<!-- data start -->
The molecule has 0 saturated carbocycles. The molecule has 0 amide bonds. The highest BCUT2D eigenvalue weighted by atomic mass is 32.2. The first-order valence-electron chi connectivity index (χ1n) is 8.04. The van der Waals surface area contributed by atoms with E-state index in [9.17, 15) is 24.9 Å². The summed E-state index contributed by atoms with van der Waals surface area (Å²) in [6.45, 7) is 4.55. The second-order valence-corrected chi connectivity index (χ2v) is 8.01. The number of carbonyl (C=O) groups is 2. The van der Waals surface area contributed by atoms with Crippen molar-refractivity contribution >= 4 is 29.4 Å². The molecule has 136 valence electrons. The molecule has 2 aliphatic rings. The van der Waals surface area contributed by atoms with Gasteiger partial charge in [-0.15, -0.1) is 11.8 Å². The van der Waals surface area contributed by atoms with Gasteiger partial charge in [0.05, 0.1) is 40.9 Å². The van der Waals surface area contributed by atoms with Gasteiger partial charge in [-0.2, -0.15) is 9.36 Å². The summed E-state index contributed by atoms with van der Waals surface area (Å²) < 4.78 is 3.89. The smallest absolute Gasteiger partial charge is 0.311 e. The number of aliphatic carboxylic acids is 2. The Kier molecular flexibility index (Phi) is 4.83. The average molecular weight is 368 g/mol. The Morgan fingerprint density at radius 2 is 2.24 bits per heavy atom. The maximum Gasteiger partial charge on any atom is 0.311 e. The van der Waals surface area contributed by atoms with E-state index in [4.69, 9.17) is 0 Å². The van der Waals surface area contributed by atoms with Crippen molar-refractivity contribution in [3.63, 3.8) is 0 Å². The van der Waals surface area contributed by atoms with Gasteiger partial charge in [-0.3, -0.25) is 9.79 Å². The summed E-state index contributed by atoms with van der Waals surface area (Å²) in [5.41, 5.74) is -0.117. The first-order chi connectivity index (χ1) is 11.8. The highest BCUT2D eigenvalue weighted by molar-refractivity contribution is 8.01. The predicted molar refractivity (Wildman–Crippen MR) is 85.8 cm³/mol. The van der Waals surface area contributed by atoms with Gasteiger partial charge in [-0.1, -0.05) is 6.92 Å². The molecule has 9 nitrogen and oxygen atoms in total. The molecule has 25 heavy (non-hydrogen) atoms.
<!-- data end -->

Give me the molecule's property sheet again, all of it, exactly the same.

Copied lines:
The molecule has 0 saturated carbocycles. The molecule has 0 amide bonds. The highest BCUT2D eigenvalue weighted by atomic mass is 32.2. The first-order valence-electron chi connectivity index (χ1n) is 8.04. The van der Waals surface area contributed by atoms with E-state index in [9.17, 15) is 24.9 Å². The summed E-state index contributed by atoms with van der Waals surface area (Å²) in [6.45, 7) is 4.55. The second-order valence-corrected chi connectivity index (χ2v) is 8.01. The number of carbonyl (C=O) groups is 2. The van der Waals surface area contributed by atoms with Crippen molar-refractivity contribution >= 4 is 29.4 Å². The molecule has 136 valence electrons. The molecule has 2 aliphatic rings. The van der Waals surface area contributed by atoms with Gasteiger partial charge in [-0.15, -0.1) is 11.8 Å². The van der Waals surface area contributed by atoms with Gasteiger partial charge in [0.05, 0.1) is 40.9 Å². The van der Waals surface area contributed by atoms with Gasteiger partial charge in [-0.2, -0.15) is 9.36 Å². The summed E-state index contributed by atoms with van der Waals surface area (Å²) < 4.78 is 3.89. The smallest absolute Gasteiger partial charge is 0.311 e. The number of aliphatic carboxylic acids is 2. The Kier molecular flexibility index (Phi) is 4.83. The average molecular weight is 368 g/mol. The Morgan fingerprint density at radius 2 is 2.24 bits per heavy atom. The maximum Gasteiger partial charge on any atom is 0.311 e. The van der Waals surface area contributed by atoms with E-state index in [4.69, 9.17) is 0 Å². The van der Waals surface area contributed by atoms with Crippen molar-refractivity contribution in [3.63, 3.8) is 0 Å². The van der Waals surface area contributed by atoms with Gasteiger partial charge in [-0.3, -0.25) is 9.79 Å². The summed E-state index contributed by atoms with van der Waals surface area (Å²) in [5.41, 5.74) is -0.117. The first-order chi connectivity index (χ1) is 11.8. The highest BCUT2D eigenvalue weighted by molar-refractivity contribution is 8.01. The predicted molar refractivity (Wildman–Crippen MR) is 85.8 cm³/mol. The van der Waals surface area contributed by atoms with Gasteiger partial charge in [-0.1, -0.05) is 6.92 Å². The molecule has 9 nitrogen and oxygen atoms in total. The molecule has 25 heavy (non-hydrogen) atoms.